But here’s the thing: the Trofeo has a level of performance for a car of its size and weight that feels pretty much spot-on for enjoying on the road without attracting the wrong sort of attention. It’s plenty quick enough, but rather than focus on sprint times (100kph is reached in 4.3 seconds) and lap times, the Trofeo exudes a confidence and sense of purpose at being very much its own kind of supersaloon, one that can still make encouraging progress but doesn’t require you to have your legal team on speed dial.
Left in its Normal mode, the Trofeo’s V8 feels more in tune with your expectations of a GT car. It gathers momentum with an effortless gate, the revs barely troubling the midway point on the tacho as the eight-speed ZF auto slips between ratios. On long journeys it relaxes you, carrying speed without ever causing your heart rate to spike – which makes you question why rivals feel the need to be so highly strung even when they’re in their mildest settings.
A switch to Sport mode or Corsa, the latter also disabling the stability control and only allowing the firmer of the two damper settings, provides sharper reactions and a more intense V8 experience. Both modes up the ante, quickening the responses and opening the exhaust valves significantly so you can hear the passion that every Italian V8 is made with. There are no over-the-top pops and bangs, exaggerated roars and rasps, just a cultured tone you’d expect from an understated Italian sports saloon.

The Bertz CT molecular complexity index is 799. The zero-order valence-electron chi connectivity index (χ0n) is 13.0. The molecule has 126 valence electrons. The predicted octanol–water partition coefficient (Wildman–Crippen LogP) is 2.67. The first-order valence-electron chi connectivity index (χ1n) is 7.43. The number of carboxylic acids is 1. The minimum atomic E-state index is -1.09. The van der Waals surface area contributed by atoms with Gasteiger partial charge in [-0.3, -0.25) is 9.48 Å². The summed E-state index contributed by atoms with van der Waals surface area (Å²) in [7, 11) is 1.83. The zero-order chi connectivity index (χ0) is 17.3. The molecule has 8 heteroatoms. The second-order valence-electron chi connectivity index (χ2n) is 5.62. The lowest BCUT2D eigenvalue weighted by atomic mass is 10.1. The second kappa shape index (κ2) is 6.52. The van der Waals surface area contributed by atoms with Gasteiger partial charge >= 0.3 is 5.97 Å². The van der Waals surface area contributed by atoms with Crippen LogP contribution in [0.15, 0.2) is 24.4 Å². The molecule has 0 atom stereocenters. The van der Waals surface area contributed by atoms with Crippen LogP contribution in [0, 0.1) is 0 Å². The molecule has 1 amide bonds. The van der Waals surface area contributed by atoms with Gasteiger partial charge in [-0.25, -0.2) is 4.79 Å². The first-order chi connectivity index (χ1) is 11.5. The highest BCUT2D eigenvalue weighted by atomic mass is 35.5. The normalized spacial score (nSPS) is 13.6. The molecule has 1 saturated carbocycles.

With the revs building faster and with a heightened sense of adrenaline, the V8 gets into its stride. It’s not as quick to rev as its distant cousins from Maranello, nor does it have that fiery top-end punch or the low-down throttle response Ferrari has achieved with its turbocharged V8. And yes, the twin-turbocharged eights from Germany generate more noise and deliver a level of performance a tier higher – as you’d expect of engines producing the power they do. But chances are you won’t care, because the Trofeo’s approach to being a supersaloon is from a previous generation, one that feels just as suited to today’s world as it did to the one of more than a decade ago.